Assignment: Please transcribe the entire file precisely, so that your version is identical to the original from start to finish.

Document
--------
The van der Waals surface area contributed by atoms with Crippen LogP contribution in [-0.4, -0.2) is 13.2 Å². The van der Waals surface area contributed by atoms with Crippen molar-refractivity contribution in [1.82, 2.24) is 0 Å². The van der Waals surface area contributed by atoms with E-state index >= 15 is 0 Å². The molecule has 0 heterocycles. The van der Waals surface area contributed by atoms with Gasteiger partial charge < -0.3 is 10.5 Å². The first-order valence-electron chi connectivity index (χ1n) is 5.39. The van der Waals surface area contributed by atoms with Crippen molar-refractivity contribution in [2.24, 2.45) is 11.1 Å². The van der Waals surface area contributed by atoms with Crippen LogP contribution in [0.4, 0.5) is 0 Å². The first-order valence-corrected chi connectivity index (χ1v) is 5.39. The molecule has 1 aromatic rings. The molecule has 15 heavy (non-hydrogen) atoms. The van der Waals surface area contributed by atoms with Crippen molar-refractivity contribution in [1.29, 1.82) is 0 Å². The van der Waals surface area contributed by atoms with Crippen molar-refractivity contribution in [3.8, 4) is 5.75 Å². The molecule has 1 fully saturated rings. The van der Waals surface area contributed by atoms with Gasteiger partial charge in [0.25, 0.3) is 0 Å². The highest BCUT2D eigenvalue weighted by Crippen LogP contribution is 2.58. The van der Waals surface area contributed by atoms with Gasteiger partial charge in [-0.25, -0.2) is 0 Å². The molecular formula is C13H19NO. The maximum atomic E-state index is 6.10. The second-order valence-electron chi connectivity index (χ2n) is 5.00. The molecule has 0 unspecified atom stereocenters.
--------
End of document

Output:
The van der Waals surface area contributed by atoms with Crippen LogP contribution in [-0.4, -0.2) is 13.2 Å². The van der Waals surface area contributed by atoms with Crippen molar-refractivity contribution in [1.82, 2.24) is 0 Å². The van der Waals surface area contributed by atoms with E-state index >= 15 is 0 Å². The molecule has 0 heterocycles. The van der Waals surface area contributed by atoms with Gasteiger partial charge < -0.3 is 10.5 Å². The first-order valence-electron chi connectivity index (χ1n) is 5.39. The van der Waals surface area contributed by atoms with Crippen molar-refractivity contribution in [2.24, 2.45) is 11.1 Å². The van der Waals surface area contributed by atoms with Crippen LogP contribution in [0.4, 0.5) is 0 Å². The first-order valence-corrected chi connectivity index (χ1v) is 5.39. The molecule has 1 aromatic rings. The molecule has 15 heavy (non-hydrogen) atoms. The van der Waals surface area contributed by atoms with Crippen molar-refractivity contribution in [1.29, 1.82) is 0 Å². The van der Waals surface area contributed by atoms with Crippen molar-refractivity contribution in [3.8, 4) is 5.75 Å². The molecule has 1 fully saturated rings. The van der Waals surface area contributed by atoms with Gasteiger partial charge in [0.25, 0.3) is 0 Å². The highest BCUT2D eigenvalue weighted by Crippen LogP contribution is 2.58. The van der Waals surface area contributed by atoms with Gasteiger partial charge in [-0.25, -0.2) is 0 Å². The molecular formula is C13H19NO. The maximum atomic E-state index is 6.10. The second-order valence-electron chi connectivity index (χ2n) is 5.00. The molecule has 0 unspecified atom stereocenters.